Three Things You Need to Know About Pay Discrimination

Last month, the University of Denver announced it had agreed to pay $2.66 million to settle an unequal-pay lawsuit. The suit was brought by seven female professors at the University of Denver’s Sturm College of Law who said they were not being paid as much as their male counterparts.

The suit stemmed from a December 2012 memo written by the law school’s then-dean, Martin Katz, that showed the average female professor made nearly $16,000 less than male professors.

Lawsuits like these, arising from pay discrimination, are all too common. Also, in May, the U.S. Department of Labor reached a $2.9 million settlement to resolve alleged pay discrimination violations at information technology corporation Dell EMC.

The settlement came as a result of routine compliance evaluations by the Office of Federal Contract Compliance Programs that found Dell EMC paid women and African Americans less than white males. As part of the settlement, the company has agreed to make pay adjustments, and take steps to ensure its pay practices meet legal requirements.

Similarly, in March, a routine compliance evaluation by the U.S. Department of Labor’s Office of Federal Contract Compliance Programs found 753 allegations of gender-based pay discrimination. These allegations have resulted in a $2.5 million payout by health insurance company Humana Inc. for back wages. 

It’s unfortunate that many companies wait until after a costly lawsuit to address wage fairness and pay disparities in their workplace. It’s important for employers to understand best practices in pay fairness in order to avoid such hefty penalties, along with negative publicity, before they arise. Addressing pay discrimination can help to increase employee morale and contribute to a positive work environment overall. Here are three things employers need to know about to ensure they don’t run afoul.

U.S. Equal Employment Opportunity Commission:

Under Federal law, it is illegal for an employer to discriminate against an employee on the basis of race, color, religion, sex, national origin, age, disability or genetic information. And while that might seem pretty cut and dried there are a few details employers might not be aware of. It’s important to note that age discrimination only applies to those employees 40 and over. It’s also important to understand that discrimination on the basis of sex does not just apply to gender but also gender identity, sexual orientation, and pregnancy. Federal law also protects employees from retaliation resulting from a discrimination complaint. 

So what does this mean in terms of pay discrimination? Simply put, employers must not consider demographic information when making decisions about wages and benefits. Employers are similarly prohibited from discriminating against employees who inquire about or discuss their compensation or the compensation of others. This means an employer can not punish an employee for talking about wages and benefits in the workplace. Traditionally, wage discrimination has been allowed to thrive because employees have been discouraged from discussing wages and benefits with their coworkers. Only by allowing open conversation about these topics can employees uncover wage discrimination when it occurs.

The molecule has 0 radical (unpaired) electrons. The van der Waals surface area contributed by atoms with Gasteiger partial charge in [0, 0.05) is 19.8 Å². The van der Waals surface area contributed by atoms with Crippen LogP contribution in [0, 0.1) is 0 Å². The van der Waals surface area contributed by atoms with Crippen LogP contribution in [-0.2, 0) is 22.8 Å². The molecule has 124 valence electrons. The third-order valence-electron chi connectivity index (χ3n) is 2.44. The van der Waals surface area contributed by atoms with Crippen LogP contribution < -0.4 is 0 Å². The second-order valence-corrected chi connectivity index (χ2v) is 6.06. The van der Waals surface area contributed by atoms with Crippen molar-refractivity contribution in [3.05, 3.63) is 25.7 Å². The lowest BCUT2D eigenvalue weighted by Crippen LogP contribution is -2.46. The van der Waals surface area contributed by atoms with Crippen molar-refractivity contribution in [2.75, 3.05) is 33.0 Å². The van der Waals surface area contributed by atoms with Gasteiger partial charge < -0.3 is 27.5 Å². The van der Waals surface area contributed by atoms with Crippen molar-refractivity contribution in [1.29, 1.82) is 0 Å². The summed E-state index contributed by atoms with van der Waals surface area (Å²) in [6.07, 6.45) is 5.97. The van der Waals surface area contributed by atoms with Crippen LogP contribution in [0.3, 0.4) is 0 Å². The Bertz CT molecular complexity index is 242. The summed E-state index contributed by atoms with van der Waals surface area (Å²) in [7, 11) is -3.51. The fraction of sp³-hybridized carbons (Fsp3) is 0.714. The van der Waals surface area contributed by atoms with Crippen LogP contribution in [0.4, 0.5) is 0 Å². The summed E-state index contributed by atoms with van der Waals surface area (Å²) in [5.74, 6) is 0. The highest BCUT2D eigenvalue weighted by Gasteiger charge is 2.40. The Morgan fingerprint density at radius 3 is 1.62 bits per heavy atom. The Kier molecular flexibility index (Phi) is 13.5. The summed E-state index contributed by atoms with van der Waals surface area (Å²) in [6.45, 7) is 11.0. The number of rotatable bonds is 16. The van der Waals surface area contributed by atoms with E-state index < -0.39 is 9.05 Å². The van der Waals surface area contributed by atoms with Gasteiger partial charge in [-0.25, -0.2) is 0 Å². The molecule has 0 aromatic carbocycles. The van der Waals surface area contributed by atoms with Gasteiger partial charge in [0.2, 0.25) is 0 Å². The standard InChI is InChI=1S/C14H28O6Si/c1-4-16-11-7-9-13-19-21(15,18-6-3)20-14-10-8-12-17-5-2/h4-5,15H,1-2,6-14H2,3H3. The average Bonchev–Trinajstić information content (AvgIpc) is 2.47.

Equal Pay Act:

While there are a number of federal laws that protect citizens from employment discrimination, the Equal Pay Act was enacted specifically to target gender-based pay disparities. The Equal Pay Act requires that men and women in the same workplace be given equal pay for equal work. This does not mean the job the two employees are doing needs to be identical, but the duties and workload must be equal. The law pertains not just to salary and wages but all other benefits including overtime pay, bonuses, stock options, profit sharing and bonus plans, life insurance, vacation and holiday pay. It also includes compensation such as cleaning or gasoline allowances, hotel accommodations, reimbursement for travel expenses, and health insurance.

Despite these requirements, there are some instances where pay and benefit differences are permitted. This includes allowances for seniority, merit, quantity or quality of production, or other factors not based on sex. It’s also important to know that If an employer determines that there is an inequality present, the employer cannot not reduce the wages or benefits of either sex to equalize the pay disparity. 


Customarily, pay discrimination is viewed as an issue mainly concerning women and minorities, but according to data from the EEOC, there are a wide range of employees filing complaints regarding pay discrimination. In 2016, while women did file the majority of gender-based wage discrimination complaints, 15 percent of the complaints in this category were filed by men. Additionally, age discrimination accounted for 20 percent of all complaints. Also of note, the number of wage discrimination complaints made by individuals with disabilities increased each year from 2012 to 2016 when these complaints accounted for nearly 15 percent of all complaints. 

This data is important to recognize. While many employers are surely dedicating their efforts to examining pay disparities between races and sexes, it’s important to look at all of the areas where wage discrimination might be found. Employers must be vigilant about wage discrimination in each and every segment of their operations.